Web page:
the Commission's ALJs neither have been delegated sovereign authority to act independently of the Commission nor, by other means established by Congress, do they have the power to bind third parties, or the government itself, for the public benefit. The Commission's right of discretionary review and adoption of its regulatory scheme for delegation ensure that the politically accountable Commissioners have determined that an ALJ's initial decision is to be the final action of the Commission (internal citations omitted).

According to the Tenth Circuit, both the D.C. Circuit and the SEC erred in relying on the lack of ALJ authority to enter final decisions. The court recognized that the authority to enter final and binding decisions is relevant in determining whether a public servant is an inferior officer, but concluded that the relevance of this factor “does not mean every inferior officer must possess final decision-making power.” It is sufficient for the administrative personnel to exercise significant discretion in performing “important functions.” The court listed several ways in which ALJs may discretionarily influence the course of administrative enforcement proceedings. The most significant is the authority to make findings of fact and impose sanctions in initial decisions. In the appellate panel’s view, ALJs may also influence these cases by:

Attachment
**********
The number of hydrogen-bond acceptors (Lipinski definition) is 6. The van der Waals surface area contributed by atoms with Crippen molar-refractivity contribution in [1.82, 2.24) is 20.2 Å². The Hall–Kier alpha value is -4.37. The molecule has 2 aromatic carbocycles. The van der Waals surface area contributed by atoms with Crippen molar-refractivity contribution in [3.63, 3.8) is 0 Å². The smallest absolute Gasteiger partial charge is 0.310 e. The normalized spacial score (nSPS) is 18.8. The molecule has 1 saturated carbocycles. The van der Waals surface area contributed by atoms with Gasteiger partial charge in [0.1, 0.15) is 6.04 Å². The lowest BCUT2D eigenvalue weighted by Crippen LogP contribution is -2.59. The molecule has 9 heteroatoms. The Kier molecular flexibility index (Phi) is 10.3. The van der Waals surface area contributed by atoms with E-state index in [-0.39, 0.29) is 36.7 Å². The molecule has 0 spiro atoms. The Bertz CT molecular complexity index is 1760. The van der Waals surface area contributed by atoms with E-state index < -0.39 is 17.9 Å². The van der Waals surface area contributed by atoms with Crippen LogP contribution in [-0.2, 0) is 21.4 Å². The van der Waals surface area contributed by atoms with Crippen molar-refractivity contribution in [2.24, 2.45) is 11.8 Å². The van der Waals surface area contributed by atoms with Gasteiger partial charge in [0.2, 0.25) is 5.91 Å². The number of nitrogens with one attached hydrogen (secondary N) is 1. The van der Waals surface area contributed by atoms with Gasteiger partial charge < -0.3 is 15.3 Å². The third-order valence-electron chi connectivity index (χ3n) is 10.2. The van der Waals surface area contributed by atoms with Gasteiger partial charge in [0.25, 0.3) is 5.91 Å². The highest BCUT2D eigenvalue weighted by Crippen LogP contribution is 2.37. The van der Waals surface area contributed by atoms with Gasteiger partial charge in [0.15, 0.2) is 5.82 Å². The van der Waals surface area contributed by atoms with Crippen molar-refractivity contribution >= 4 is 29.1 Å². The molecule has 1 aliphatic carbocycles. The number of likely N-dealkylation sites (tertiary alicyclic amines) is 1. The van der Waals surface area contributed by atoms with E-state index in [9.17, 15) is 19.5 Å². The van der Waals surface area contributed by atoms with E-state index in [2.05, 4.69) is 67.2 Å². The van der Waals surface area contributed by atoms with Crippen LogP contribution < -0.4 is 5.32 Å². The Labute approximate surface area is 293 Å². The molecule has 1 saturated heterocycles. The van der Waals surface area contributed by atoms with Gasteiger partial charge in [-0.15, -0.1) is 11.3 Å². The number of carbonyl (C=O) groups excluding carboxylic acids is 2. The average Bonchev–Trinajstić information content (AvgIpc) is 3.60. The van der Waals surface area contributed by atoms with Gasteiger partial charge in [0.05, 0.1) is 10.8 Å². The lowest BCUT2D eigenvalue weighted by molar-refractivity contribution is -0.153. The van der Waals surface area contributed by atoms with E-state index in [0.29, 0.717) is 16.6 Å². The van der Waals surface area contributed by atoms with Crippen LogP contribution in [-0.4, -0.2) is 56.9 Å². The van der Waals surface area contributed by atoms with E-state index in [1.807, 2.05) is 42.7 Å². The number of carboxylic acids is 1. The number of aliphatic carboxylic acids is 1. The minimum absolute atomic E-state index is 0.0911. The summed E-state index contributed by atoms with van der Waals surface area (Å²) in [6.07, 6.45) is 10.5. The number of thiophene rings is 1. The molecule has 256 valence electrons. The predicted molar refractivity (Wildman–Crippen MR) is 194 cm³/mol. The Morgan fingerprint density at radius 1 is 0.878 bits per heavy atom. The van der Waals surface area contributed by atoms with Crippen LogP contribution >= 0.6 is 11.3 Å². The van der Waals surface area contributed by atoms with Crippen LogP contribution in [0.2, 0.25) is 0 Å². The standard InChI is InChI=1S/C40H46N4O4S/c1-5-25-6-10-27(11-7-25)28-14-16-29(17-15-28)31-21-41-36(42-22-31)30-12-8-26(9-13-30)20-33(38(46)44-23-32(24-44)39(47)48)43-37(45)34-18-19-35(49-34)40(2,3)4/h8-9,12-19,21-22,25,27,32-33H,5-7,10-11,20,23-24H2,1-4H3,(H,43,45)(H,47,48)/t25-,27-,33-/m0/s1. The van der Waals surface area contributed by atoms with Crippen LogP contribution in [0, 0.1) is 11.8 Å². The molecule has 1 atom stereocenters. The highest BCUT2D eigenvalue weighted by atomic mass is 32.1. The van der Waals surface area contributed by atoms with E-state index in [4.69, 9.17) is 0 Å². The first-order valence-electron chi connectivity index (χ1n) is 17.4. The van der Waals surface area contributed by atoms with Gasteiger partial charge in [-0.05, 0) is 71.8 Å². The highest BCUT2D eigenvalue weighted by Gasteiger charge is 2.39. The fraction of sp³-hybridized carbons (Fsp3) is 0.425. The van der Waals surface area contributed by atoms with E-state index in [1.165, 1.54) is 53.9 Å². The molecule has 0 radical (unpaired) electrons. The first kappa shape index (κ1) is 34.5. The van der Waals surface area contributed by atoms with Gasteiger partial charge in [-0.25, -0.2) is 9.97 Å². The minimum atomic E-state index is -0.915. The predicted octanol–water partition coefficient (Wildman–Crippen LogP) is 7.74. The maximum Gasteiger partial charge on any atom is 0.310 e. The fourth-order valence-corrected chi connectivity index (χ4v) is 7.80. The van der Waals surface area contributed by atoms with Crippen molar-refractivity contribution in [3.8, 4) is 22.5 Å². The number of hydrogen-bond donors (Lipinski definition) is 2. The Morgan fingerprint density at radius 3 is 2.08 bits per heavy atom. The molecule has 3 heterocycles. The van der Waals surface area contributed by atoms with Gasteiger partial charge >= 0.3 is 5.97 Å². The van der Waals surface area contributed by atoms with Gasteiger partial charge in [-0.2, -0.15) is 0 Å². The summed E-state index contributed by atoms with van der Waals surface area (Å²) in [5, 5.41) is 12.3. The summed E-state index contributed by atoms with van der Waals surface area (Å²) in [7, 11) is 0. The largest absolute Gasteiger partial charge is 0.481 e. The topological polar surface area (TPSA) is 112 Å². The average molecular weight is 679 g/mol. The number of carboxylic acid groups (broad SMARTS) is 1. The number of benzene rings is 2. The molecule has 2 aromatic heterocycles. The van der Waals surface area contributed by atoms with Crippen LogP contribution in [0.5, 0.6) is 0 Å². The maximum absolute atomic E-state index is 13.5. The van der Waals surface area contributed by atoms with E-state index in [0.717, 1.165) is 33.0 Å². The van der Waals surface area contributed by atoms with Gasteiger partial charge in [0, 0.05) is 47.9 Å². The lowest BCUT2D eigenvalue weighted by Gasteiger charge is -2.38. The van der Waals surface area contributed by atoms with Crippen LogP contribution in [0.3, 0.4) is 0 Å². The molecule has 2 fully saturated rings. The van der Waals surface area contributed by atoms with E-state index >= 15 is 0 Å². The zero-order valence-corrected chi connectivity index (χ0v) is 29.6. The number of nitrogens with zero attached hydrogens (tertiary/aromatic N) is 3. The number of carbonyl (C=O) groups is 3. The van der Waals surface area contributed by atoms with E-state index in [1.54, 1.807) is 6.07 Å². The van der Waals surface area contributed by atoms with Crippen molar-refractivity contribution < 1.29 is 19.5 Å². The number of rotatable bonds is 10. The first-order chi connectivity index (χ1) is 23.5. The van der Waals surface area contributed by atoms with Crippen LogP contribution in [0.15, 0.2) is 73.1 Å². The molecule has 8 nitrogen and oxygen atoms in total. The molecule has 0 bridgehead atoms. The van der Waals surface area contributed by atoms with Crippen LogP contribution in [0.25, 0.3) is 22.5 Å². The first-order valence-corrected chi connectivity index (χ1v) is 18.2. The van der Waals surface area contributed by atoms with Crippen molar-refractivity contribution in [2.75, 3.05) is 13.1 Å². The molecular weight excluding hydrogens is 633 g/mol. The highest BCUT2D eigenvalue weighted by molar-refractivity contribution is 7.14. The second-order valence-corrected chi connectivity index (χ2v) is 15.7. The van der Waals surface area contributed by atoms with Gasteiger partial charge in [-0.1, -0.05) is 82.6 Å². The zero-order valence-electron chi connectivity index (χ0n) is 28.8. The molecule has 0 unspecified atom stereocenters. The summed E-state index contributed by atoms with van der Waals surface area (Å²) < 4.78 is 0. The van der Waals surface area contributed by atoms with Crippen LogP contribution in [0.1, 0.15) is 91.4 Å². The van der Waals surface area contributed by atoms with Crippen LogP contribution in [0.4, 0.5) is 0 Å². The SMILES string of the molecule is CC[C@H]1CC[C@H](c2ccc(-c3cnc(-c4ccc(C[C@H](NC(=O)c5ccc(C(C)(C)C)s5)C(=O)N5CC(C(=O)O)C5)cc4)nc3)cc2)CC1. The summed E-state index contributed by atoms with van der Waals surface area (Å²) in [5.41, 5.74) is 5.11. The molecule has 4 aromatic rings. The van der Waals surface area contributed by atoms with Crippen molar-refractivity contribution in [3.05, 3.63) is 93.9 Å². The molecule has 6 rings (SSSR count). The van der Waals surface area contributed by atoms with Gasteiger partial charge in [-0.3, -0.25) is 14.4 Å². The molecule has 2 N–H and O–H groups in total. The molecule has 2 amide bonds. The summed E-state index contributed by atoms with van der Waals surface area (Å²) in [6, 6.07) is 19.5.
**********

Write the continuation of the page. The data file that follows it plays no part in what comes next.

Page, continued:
• eliciting testimony;
  • regulating document production and depositions;
  • ruling on the admissibility of evidence;
  • receiving evidence;
  • ruling on dispositive and procedural motions;
  • issuing subpoenas;
  • presiding over trial-like hearings; making credibility determinations; and
  • holding and requiring attendance at settlement conferences.